In a recent study, a research team from Saint Louis University uncovered a molecular pathway that contributes to triple-negative breast cancer - an often deadly and treatment-resistant form that tends to strike down younger women.
Women who are born with a gene mutation known as BRCA1 are at higher risk than normal for developing breast and ovarian cancers. These tumors are frequently the triple-negative type - and although chemotherapy is the most effective treatment, it comes with very unpleasant and serious side effects.
This study shows that activation of a novel pathway not only allows tumor cells to grow unchecked, but also makes them less sensitive to normal therapies. Importantly, vitamin D appears to play a role in turning off this pathway and consequently may be a safe, inexpensive strategy to fight these types of tumors.
Human cells employ complex mechanisms to protect genetic information and to ensure that none of their damaged DNA is passed on to their daughter cells. They have built-in checkpoints to slow down or completely stop their own growth if necessary. Damaged DNA is usually the result of the loss of these checkpoints and often leads to cancer.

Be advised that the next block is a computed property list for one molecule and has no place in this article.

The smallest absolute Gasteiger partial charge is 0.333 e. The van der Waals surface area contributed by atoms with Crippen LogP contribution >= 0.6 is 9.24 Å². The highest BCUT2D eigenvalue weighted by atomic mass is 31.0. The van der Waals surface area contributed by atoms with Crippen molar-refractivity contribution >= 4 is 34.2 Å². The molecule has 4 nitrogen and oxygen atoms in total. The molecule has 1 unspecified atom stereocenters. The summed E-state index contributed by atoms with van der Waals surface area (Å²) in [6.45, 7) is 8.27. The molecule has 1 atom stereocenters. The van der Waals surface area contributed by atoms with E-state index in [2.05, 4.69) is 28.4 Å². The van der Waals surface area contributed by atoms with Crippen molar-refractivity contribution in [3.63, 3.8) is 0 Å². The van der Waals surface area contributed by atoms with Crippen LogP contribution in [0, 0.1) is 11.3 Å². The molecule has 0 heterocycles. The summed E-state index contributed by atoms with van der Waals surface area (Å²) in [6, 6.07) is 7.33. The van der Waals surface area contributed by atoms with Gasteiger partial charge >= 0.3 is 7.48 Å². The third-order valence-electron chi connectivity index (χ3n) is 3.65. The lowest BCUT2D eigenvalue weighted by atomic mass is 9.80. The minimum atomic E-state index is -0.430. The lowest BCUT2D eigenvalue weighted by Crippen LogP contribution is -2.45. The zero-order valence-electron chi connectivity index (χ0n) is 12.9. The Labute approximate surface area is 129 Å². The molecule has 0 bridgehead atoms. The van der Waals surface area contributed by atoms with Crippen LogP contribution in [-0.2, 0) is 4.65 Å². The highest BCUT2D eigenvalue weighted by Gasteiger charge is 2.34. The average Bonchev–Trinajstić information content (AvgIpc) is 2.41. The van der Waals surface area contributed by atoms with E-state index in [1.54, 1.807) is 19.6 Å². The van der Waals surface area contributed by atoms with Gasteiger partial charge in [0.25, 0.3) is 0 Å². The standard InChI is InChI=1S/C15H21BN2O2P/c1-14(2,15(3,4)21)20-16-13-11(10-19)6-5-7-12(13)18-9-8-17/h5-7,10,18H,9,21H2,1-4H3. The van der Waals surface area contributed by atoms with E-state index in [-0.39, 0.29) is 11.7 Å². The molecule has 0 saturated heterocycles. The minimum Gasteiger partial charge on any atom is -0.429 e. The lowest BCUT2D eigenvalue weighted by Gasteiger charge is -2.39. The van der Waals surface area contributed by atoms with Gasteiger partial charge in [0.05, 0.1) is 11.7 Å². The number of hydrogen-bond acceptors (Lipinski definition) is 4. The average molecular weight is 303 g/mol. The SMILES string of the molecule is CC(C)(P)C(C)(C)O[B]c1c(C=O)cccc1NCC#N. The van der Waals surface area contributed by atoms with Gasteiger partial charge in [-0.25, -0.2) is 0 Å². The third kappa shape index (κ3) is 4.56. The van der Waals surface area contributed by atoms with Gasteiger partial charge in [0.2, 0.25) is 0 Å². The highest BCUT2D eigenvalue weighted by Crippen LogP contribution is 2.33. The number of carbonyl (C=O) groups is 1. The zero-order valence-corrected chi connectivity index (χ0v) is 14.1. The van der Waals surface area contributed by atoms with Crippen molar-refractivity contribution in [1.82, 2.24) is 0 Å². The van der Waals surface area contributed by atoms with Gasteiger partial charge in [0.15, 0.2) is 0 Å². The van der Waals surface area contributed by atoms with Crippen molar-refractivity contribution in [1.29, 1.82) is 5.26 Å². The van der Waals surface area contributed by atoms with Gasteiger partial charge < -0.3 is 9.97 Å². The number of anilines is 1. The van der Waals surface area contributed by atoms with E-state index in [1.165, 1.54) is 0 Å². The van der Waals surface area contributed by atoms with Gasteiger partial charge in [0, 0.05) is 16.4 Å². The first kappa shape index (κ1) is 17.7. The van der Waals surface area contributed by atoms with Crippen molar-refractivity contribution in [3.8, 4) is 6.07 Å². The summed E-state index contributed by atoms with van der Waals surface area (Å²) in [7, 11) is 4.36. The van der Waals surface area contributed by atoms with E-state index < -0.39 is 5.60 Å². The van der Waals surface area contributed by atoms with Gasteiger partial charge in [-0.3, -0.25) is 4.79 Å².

BRCA1 is a well-known tumor suppressor gene and women who carry mutations in this gene have a high risk of breast and ovarian cancer.
The research team found that treatment of tumor cells lacking BRCA1 with vitamin D leads to more DNA instability and reduced growth in these cells. Further, vitamin D restores their sensitivity to standard therapies. This suggests that a combination of vitamin D and standard therapies could be a powerful novel therapy to treat breast cancers with a poor prognosis, such as triple-negative breast cancer.
Finally, the research team found clear biomarkers that are likely to be very useful in the future for customizing breast cancer therapies, along with identifying patients who might benefit the most from vitamin D treatment.
In other words - these researchers appear to have discovered why a deadly, treatment-resistant breast cancer grows unchecked. Their research further suggests that vitamin D may restore the sensitivity of these tumor cells to standard therapies.